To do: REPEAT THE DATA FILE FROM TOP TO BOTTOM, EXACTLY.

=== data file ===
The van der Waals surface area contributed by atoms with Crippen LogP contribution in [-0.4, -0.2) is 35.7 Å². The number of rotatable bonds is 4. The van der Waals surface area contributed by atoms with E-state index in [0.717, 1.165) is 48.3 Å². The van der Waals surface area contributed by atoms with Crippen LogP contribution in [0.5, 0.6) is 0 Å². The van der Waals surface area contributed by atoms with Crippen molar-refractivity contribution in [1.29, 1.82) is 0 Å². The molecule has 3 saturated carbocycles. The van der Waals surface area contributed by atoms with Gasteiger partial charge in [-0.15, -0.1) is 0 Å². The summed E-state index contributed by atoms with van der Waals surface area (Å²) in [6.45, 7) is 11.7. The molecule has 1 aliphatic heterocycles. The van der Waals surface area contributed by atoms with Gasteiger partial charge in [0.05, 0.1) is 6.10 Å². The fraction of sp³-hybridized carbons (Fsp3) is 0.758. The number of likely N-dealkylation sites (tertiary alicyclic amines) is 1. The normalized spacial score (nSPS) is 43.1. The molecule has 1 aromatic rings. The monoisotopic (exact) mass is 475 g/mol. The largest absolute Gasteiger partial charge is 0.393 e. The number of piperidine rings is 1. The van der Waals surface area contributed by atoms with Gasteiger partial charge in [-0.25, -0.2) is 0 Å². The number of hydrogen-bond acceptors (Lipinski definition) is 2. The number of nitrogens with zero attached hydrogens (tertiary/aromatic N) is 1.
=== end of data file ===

The van der Waals surface area contributed by atoms with Crippen LogP contribution in [-0.4, -0.2) is 35.7 Å². The number of rotatable bonds is 4. The van der Waals surface area contributed by atoms with E-state index in [0.717, 1.165) is 48.3 Å². The van der Waals surface area contributed by atoms with Crippen LogP contribution in [0.5, 0.6) is 0 Å². The van der Waals surface area contributed by atoms with Crippen molar-refractivity contribution in [1.29, 1.82) is 0 Å². The molecule has 3 saturated carbocycles. The van der Waals surface area contributed by atoms with Gasteiger partial charge in [-0.15, -0.1) is 0 Å². The summed E-state index contributed by atoms with van der Waals surface area (Å²) in [6.45, 7) is 11.7. The molecule has 1 aliphatic heterocycles. The van der Waals surface area contributed by atoms with Gasteiger partial charge in [0.05, 0.1) is 6.10 Å². The fraction of sp³-hybridized carbons (Fsp3) is 0.758. The number of likely N-dealkylation sites (tertiary alicyclic amines) is 1. The normalized spacial score (nSPS) is 43.1. The molecule has 1 aromatic rings. The monoisotopic (exact) mass is 475 g/mol. The largest absolute Gasteiger partial charge is 0.393 e. The number of piperidine rings is 1. The van der Waals surface area contributed by atoms with Gasteiger partial charge in [-0.25, -0.2) is 0 Å². The number of hydrogen-bond acceptors (Lipinski definition) is 2. The number of nitrogens with zero attached hydrogens (tertiary/aromatic N) is 1.